Oil prices are rising on the weaker dollar, which is likely to cause US stocks to decline
© Reuters. FILE PHOTO: A general view of a refinery in Hobbs
By Jessica Jaganathan
SINGAPORE (Reuters) – Oil prices spiked Tuesday as a weaker US dollar supported commodities and on expectations that crude oil inventories would decline in the US, the world’s largest oil consumer, although rising coronavirus cases in Asia capped profits.
Futures for delivery in June rose 29 cents, or 0.4%, to $ 67.33 a barrel at 0157 GMT.
US West Texas Intermediate (WTI) crude oil futures for May delivery, which expire Tuesday, rose 19 cents, or 0.3%, to 63.57 barrels. The more active June contract was $ 63.71, up 0.4%, or 28 cents.
Buyers using other currencies pay less for dollar-denominated oil as the greenback weakens.
“The weakness of the US dollar continues to provide support for the commodity complex … despite concerns about oil demand in certain regions,” ING Economics said in a note.
The price fell to a six-week low against other major currencies on Monday after US Treasury yields fell last week, and stayed near the 91.055 low on Tuesday.
Supportive prices, oil and distillate stocks are also likely to have declined last week, while gasoline stocks likely rose, a preliminary Reuters poll revealed on Monday.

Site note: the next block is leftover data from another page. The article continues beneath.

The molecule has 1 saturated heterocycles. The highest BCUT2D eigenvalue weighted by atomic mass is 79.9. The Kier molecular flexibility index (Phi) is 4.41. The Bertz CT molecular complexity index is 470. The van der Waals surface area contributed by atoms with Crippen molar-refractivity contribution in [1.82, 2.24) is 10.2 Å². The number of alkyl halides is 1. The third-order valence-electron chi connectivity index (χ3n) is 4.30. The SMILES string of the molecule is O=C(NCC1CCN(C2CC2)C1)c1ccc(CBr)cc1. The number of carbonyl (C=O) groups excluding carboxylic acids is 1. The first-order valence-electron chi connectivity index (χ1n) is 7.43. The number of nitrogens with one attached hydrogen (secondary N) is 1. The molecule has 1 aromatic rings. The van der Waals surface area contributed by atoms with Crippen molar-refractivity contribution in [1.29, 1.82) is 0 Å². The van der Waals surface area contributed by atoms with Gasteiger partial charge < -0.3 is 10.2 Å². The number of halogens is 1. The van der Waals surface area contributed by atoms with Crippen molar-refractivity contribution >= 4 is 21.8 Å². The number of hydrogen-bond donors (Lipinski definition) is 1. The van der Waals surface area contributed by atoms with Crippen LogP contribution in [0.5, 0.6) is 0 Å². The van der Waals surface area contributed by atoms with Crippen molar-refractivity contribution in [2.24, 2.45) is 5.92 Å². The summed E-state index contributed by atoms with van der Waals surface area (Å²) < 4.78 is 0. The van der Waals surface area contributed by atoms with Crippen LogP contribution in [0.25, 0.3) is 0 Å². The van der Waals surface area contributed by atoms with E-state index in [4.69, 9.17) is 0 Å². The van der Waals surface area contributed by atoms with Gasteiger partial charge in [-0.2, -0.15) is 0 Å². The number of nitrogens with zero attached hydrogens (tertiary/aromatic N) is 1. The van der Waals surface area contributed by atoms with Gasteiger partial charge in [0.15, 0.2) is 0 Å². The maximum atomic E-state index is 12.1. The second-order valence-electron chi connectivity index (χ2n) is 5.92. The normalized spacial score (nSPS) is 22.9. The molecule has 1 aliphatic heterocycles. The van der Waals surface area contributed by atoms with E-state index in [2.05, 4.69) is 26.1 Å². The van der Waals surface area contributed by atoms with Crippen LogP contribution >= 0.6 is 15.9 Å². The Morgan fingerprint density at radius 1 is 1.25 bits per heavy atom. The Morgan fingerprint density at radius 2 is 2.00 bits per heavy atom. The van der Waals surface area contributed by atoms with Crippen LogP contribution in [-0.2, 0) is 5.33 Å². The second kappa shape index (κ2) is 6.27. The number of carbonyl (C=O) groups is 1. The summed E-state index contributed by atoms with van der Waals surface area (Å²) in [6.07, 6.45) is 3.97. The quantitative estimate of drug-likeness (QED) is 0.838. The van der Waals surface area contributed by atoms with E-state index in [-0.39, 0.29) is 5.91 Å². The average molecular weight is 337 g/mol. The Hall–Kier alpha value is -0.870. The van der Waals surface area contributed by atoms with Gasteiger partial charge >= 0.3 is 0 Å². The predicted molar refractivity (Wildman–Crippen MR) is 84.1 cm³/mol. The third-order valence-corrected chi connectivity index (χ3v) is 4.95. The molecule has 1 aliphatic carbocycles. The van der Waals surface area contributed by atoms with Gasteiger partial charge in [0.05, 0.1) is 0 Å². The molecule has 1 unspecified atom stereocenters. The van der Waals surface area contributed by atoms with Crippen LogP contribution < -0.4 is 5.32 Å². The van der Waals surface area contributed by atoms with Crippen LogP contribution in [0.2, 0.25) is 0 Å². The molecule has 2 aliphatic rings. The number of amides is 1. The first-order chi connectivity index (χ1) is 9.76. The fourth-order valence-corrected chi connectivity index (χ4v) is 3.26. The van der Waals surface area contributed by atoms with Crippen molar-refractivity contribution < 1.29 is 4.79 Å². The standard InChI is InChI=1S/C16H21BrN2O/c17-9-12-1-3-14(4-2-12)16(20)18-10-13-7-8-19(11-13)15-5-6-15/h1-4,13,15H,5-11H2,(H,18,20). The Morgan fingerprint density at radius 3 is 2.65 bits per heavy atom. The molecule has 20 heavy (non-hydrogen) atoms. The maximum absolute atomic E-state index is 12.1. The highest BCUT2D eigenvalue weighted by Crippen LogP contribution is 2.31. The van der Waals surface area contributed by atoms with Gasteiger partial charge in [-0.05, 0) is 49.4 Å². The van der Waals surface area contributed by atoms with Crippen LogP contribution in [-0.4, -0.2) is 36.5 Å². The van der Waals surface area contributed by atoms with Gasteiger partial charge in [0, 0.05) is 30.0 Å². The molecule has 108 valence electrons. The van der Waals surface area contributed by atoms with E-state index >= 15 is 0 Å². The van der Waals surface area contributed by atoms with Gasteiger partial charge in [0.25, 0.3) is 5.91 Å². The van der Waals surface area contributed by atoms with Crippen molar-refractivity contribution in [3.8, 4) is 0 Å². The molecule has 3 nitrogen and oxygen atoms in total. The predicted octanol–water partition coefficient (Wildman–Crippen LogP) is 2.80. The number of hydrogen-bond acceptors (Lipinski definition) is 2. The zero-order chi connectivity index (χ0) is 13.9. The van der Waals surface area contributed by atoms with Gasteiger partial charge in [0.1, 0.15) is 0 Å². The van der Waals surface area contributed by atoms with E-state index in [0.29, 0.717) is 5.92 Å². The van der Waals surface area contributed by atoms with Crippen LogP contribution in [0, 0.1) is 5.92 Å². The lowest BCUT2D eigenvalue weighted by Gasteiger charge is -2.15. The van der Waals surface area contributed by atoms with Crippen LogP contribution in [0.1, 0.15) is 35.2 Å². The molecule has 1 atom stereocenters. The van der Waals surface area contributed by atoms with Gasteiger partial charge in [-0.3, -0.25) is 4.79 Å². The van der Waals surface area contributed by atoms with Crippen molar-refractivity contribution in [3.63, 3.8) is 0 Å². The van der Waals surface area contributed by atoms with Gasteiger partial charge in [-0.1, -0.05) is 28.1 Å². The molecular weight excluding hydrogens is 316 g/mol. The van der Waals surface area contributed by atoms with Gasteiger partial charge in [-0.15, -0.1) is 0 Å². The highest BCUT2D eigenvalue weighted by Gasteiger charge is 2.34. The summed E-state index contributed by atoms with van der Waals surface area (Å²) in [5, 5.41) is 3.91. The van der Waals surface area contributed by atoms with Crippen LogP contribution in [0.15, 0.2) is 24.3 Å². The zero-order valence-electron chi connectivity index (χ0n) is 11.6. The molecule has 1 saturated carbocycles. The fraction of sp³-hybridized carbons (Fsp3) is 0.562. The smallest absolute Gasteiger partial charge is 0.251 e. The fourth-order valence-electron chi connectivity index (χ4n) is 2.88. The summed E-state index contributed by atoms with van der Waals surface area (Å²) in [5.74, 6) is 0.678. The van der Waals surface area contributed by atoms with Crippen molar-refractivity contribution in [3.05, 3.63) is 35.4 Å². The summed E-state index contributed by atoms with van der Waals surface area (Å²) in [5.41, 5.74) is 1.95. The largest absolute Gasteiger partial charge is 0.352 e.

The poll was conducted on Wednesday ahead of reports from the American Petroleum Institute (API) industry group due Tuesday and the Energy Information Administration (EIA), the statistical arm of the US Department of Energy.
Libyan National Oil Corp (NOC) on Monday declared force majeure on exports from Hariga port, saying it could expand the measure to other facilities due to a budget dispute with the country’s central bank.
The disruption could cut Libyan oil production by 280,000 barrels per day (bpd) and bring production below 1 million bpd for the first time since October, ING said.
Saudi Arabia’s crude oil exports fell to their lowest level in eight months in February, the Joint Organizations Data Initiative (JODI) announced on Monday. This shows the commitment of the world’s largest oil exporter to a voluntary production cap to support oil prices.
However, the rising COVID-19 cases in India, the world’s third largest oil importer and consumer, dampened optimism for a sustained recovery in global fuel demand.
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